Our Captain Made Perfect Through Sufferings

But we do see Him who has been made for a little while lower than the angels, namely, Jesus, because of the suffering of death crowned with glory and honor, that by the grace of God He might taste death for everyone. 10 For it was fitting for Him, for whom are all things, and through whom are all things, in bringing many sons to glory, to perfect the author of their salvation through sufferings. 11 For both He who sanctifies and those who are sanctified are all from one Father; for which reason He is not ashamed to call them brethren, 12 saying, "I WILL PROCLAIM THY NAME TO MY BRETHREN. IN THE MIDST OF THE CONGREGATION I WILL SING THY PRAISE." 13 And again, "I WILL PUT MY TRUST IN HIM." And again, "BEHOLD, I AND THE CHILDREN WHOM GOD HAS GIVEN ME."

Jesus Is Not an Angel

Let me try to bring you into the sequence of thought in chapters 1 and 2 of Hebrews. The writer wants us to realize that Jesus Christ is not an angel. He is worshiped by angels (1:6) because he is himself God (1:8). He is God's final decisive word to the world in these last days. God has spoken to us in these last days by a Son (1:2). And this writer wants us to join the angels in worshiping this great God-revealing, God-expressing Son. So he piles up glories in 1:2–4: he is the heir of all things; through him all things were made; he is the radiance of God's glory and the exact representation of God's nature; he upholds the universe by the word of his power; he made purification for sins once for all time and then sat down at the right hand of the Majesty of God in heaven where he reigns today until all his enemies are put under his feet (1:13).

Do Not Neglect Such a Great Salvation

Now on the basis of that tremendous celebration of the greatness of Christ, the writer in chapter 2 warns us about the utter craziness of not paying attention to this final Word of God (1:1–2), and of neglecting our great salvation (1:3). "How shall we escape if we neglect so great a salvation?" He says it is suicidal to hear about such a great Savior and such a great salvation and then to neglect it while we busy ourselves with other things and prove by our neglect that we do not think it is great, and therefore have never really seen it and tasted it in truth.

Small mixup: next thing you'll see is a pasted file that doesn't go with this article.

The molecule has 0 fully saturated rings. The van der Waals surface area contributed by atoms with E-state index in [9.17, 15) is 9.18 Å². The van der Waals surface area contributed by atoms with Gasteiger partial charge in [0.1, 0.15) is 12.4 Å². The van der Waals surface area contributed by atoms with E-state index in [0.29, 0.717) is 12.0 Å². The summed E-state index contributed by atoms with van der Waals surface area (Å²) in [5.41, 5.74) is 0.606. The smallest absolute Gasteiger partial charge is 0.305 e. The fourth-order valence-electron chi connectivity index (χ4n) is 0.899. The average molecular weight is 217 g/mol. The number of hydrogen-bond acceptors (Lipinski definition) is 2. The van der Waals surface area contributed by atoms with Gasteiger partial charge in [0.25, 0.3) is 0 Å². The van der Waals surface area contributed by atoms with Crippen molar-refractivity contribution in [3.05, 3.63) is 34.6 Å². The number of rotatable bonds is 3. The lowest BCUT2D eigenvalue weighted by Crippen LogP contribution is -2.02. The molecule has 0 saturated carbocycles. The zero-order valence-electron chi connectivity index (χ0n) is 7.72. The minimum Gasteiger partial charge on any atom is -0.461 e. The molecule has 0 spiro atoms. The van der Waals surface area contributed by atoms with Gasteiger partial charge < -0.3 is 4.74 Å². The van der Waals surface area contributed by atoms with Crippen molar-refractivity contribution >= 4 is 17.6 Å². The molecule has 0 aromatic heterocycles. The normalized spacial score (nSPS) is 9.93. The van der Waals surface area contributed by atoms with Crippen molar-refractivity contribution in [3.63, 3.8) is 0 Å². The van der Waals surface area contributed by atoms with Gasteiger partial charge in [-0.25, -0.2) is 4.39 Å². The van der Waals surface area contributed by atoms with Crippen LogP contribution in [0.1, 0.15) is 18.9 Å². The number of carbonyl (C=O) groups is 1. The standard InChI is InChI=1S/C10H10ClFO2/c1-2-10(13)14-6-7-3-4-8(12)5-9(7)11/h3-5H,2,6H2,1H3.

Then he goes on to talk in 2:5ff. about the greatness of what our salvation really is. And what he focuses on is the purpose of God for us humans to one day have a magnificent position of glory and honor under God and over the creation he has made. In 2:6–8 he quotes Psalm 8 about how man is crowned with glory and honor and has all things in subjection under his feet. But he is not naïve. He knows that this great destiny appointed for man is not now a reality. So he says at the end of verse 8: "But now we do not yet see all things subjected to him." Instead of gloriously ruling over creation, man suffers and dies. We may be able to get to the moon and wipe out polio and split the atom, but we cannot stop aging and death. Psalm 8 has a fulfillment that is not yet seen.

Jesus Is the Forerunner of a New Humanity

What then is the answer to our hopeless subjection to death? How are we going to attain the destiny that Psalm 8 holds out to us? The answer the writer gives is that Jesus Christ came into the world as a human being so that he could be the forerunner of a new humanity that will burst the bonds of sin and futility and death and enter the glory and honor promised by God.

This is what he says in verse 9. We don't see all things yet subject to man, but what do we see now?

But we do see Him who has been made for a little while lower than the angels, namely, Jesus, because of the suffering of death crowned with glory and honor, that by the grace of God He might taste death for everyone.

In other words, even though you and I do not yet have the glory and honor promised in Psalm 8 because we suffer and die, nevertheless Jesus has come into the world as a human being and has broken through the futility and death and risen into the glory and honor promised to us so that he is our "Captain" or "Forerunner."

He Is Bringing Many Sons to Glory